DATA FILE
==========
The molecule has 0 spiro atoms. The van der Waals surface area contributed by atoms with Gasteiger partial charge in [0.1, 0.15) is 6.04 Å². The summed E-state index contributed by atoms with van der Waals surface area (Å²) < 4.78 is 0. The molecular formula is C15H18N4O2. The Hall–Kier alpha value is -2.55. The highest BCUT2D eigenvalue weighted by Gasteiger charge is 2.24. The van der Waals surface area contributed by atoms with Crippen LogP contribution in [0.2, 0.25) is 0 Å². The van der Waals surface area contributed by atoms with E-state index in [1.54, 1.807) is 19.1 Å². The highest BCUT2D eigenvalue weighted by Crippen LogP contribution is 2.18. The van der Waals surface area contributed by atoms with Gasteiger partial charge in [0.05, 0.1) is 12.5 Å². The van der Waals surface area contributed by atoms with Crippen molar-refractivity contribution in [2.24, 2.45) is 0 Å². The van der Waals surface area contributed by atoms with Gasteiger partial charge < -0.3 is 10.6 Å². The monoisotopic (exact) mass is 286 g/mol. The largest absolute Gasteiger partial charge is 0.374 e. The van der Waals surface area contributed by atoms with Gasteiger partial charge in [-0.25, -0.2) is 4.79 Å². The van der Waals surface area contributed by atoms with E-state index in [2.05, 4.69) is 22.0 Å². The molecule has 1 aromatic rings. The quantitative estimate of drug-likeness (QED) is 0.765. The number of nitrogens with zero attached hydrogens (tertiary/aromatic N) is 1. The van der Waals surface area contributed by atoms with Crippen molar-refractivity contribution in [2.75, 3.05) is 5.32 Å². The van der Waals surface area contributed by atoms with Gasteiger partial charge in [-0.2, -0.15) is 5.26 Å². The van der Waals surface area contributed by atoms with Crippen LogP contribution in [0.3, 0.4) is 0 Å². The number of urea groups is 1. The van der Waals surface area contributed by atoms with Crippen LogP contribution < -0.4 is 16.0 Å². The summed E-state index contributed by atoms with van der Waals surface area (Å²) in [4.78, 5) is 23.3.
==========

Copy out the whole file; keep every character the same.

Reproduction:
The molecule has 0 spiro atoms. The van der Waals surface area contributed by atoms with Gasteiger partial charge in [0.1, 0.15) is 6.04 Å². The summed E-state index contributed by atoms with van der Waals surface area (Å²) < 4.78 is 0. The molecular formula is C15H18N4O2. The Hall–Kier alpha value is -2.55. The highest BCUT2D eigenvalue weighted by Gasteiger charge is 2.24. The van der Waals surface area contributed by atoms with Crippen LogP contribution in [0.2, 0.25) is 0 Å². The van der Waals surface area contributed by atoms with E-state index in [1.54, 1.807) is 19.1 Å². The highest BCUT2D eigenvalue weighted by Crippen LogP contribution is 2.18. The van der Waals surface area contributed by atoms with Gasteiger partial charge in [0.05, 0.1) is 12.5 Å². The van der Waals surface area contributed by atoms with Crippen molar-refractivity contribution in [2.24, 2.45) is 0 Å². The van der Waals surface area contributed by atoms with Gasteiger partial charge < -0.3 is 10.6 Å². The monoisotopic (exact) mass is 286 g/mol. The largest absolute Gasteiger partial charge is 0.374 e. The van der Waals surface area contributed by atoms with Gasteiger partial charge in [-0.25, -0.2) is 4.79 Å². The van der Waals surface area contributed by atoms with E-state index in [2.05, 4.69) is 22.0 Å². The molecule has 1 aromatic rings. The quantitative estimate of drug-likeness (QED) is 0.765. The number of nitrogens with zero attached hydrogens (tertiary/aromatic N) is 1. The van der Waals surface area contributed by atoms with Crippen molar-refractivity contribution in [2.75, 3.05) is 5.32 Å². The van der Waals surface area contributed by atoms with Gasteiger partial charge in [-0.2, -0.15) is 5.26 Å². The van der Waals surface area contributed by atoms with Crippen LogP contribution in [0.3, 0.4) is 0 Å². The number of urea groups is 1. The van der Waals surface area contributed by atoms with Crippen LogP contribution < -0.4 is 16.0 Å². The summed E-state index contributed by atoms with van der Waals surface area (Å²) in [4.78, 5) is 23.3.